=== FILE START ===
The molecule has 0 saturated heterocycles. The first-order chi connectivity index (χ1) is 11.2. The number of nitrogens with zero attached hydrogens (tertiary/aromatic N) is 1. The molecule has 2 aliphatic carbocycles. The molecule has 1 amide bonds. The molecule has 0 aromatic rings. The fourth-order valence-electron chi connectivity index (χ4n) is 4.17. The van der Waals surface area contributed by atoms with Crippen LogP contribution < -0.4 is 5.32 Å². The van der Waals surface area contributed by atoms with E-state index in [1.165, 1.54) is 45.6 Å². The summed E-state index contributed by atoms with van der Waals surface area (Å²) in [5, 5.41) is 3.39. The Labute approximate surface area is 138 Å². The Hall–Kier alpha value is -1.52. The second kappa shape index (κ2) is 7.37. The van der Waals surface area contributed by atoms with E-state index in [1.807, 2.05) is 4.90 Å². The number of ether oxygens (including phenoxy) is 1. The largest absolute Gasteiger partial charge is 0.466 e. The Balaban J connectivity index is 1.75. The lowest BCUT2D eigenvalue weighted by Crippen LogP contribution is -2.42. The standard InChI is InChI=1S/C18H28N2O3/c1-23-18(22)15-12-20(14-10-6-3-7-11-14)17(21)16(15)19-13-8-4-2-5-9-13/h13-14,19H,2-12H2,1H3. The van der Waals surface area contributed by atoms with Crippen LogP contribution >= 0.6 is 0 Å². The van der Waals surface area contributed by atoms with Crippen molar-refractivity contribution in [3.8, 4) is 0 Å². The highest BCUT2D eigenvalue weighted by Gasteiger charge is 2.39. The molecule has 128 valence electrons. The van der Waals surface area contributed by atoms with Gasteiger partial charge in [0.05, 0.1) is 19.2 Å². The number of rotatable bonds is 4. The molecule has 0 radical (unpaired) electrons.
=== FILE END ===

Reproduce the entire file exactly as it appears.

The molecule has 0 saturated heterocycles. The first-order chi connectivity index (χ1) is 11.2. The number of nitrogens with zero attached hydrogens (tertiary/aromatic N) is 1. The molecule has 2 aliphatic carbocycles. The molecule has 1 amide bonds. The molecule has 0 aromatic rings. The fourth-order valence-electron chi connectivity index (χ4n) is 4.17. The van der Waals surface area contributed by atoms with Crippen LogP contribution < -0.4 is 5.32 Å². The van der Waals surface area contributed by atoms with E-state index in [1.165, 1.54) is 45.6 Å². The summed E-state index contributed by atoms with van der Waals surface area (Å²) in [5, 5.41) is 3.39. The Labute approximate surface area is 138 Å². The Hall–Kier alpha value is -1.52. The second kappa shape index (κ2) is 7.37. The van der Waals surface area contributed by atoms with E-state index in [1.807, 2.05) is 4.90 Å². The number of ether oxygens (including phenoxy) is 1. The largest absolute Gasteiger partial charge is 0.466 e. The Balaban J connectivity index is 1.75. The lowest BCUT2D eigenvalue weighted by Crippen LogP contribution is -2.42. The standard InChI is InChI=1S/C18H28N2O3/c1-23-18(22)15-12-20(14-10-6-3-7-11-14)17(21)16(15)19-13-8-4-2-5-9-13/h13-14,19H,2-12H2,1H3. The van der Waals surface area contributed by atoms with Crippen LogP contribution >= 0.6 is 0 Å². The van der Waals surface area contributed by atoms with Crippen molar-refractivity contribution in [3.8, 4) is 0 Å². The highest BCUT2D eigenvalue weighted by Gasteiger charge is 2.39. The molecule has 128 valence electrons. The van der Waals surface area contributed by atoms with Gasteiger partial charge in [0.05, 0.1) is 19.2 Å². The number of rotatable bonds is 4. The molecule has 0 radical (unpaired) electrons.